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i-Eloop: New Mazda fuel-saver

2012-12-24 11:50

STAYING IN THE LOOP: Mazda has started fitting i-Eloop capacitor systems to its latest cars with a claimed possible fuel saving of 10%.

The best way to harvest what is essentially free engine power, for example when braking or running on a trailing throttle, has challenged engineers for decades.

The most common solution is “brake energy regeneration” - capturing kinetic energy (the energy generated by a vehicle when it moves) that would otherwise be lost when slowing down. This energy is used to recharge batteries in electric and hybrid cars, for example, or to power the on-board electrical network and save engine power and therefore save fuel.


Such systems have been in use for some years – on F1 race cars since 2009 – but Mazda’s system is unique. i-Eloop (short for “intelligent energy loop”) claims to be the world’s first car system to use a capacitor (they used to be called 'condensers') to store the electricity.

The all-new Mazda6 is the first of Mazda’s Skyactiv technology models to be available with the system.

Mazda Motors UK managing director Jeremy Thomson said: “The i-Eloop capacitor is a unique solution to the challenge of how to harvest free engine power.

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“One of the benefits of energy recovery systems is that they allow ancillary systems such as aircon to be used without a detrimental effect on fuel consumption.

“i-Eloop was launched with Mazda’s ‘building block’ strategy, a step-by-step introduction of auxiliary electrical systems to Skyactiv technology, allowing breakthrough initiatives to be added as and when ready.”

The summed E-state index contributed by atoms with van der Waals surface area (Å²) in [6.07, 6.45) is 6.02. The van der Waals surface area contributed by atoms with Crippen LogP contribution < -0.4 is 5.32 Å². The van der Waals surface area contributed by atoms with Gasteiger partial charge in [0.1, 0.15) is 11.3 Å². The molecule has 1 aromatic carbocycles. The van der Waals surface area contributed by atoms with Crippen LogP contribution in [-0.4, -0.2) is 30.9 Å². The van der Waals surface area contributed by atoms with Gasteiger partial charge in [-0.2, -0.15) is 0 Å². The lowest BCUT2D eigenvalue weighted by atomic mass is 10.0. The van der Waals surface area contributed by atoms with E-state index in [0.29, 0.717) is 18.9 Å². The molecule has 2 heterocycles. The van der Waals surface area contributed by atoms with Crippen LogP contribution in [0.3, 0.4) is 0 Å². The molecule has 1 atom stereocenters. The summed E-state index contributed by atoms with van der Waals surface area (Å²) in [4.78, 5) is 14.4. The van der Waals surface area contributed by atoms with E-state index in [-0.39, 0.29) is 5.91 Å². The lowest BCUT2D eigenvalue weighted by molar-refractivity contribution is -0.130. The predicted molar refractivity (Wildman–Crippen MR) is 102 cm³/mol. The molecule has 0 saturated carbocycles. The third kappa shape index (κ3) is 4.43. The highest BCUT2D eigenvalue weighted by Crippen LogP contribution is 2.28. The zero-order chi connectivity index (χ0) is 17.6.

A typical vehicle deceleration phase lasts only about 10 seconds. Realising that the effectiveness of regenerative braking systems to date has been limited by the charging and storage drawbacks of conventional lead-acid batteries, Mazda engineers adopted an electric double-layer capacitor (EDLC) which recharges fully in only a few seconds.


An efficient 12V-25V variable voltage alternator generates the electricity and charges the EDLC; a converter then steps down the voltage to power electrical components such as aircon and audio systems, with any surplus going to the car’s main battery.

A full capacitor charge is enough to run the vehicle’s electrical systems for a minute or so. This makes i-Eloop the perfect companion for i-stop - launched as standard on the Mazda CX-5 and the all-new Mazda6 – as there is no need to use to battery power, even when Mazda’s stop/start system has stopped the engine.

During stop/go city driving charging often resumes before the capacitor is discharged so i-Eloop can produce most, if not all, of a vehicle’s electricity needs, whereas normally some of the engine’s output is required just to drive the alternator.

By freeing up this engine capacity, i-Eloop reduced fuel consumption under everyday driving conditions.

Read more on:    mazda

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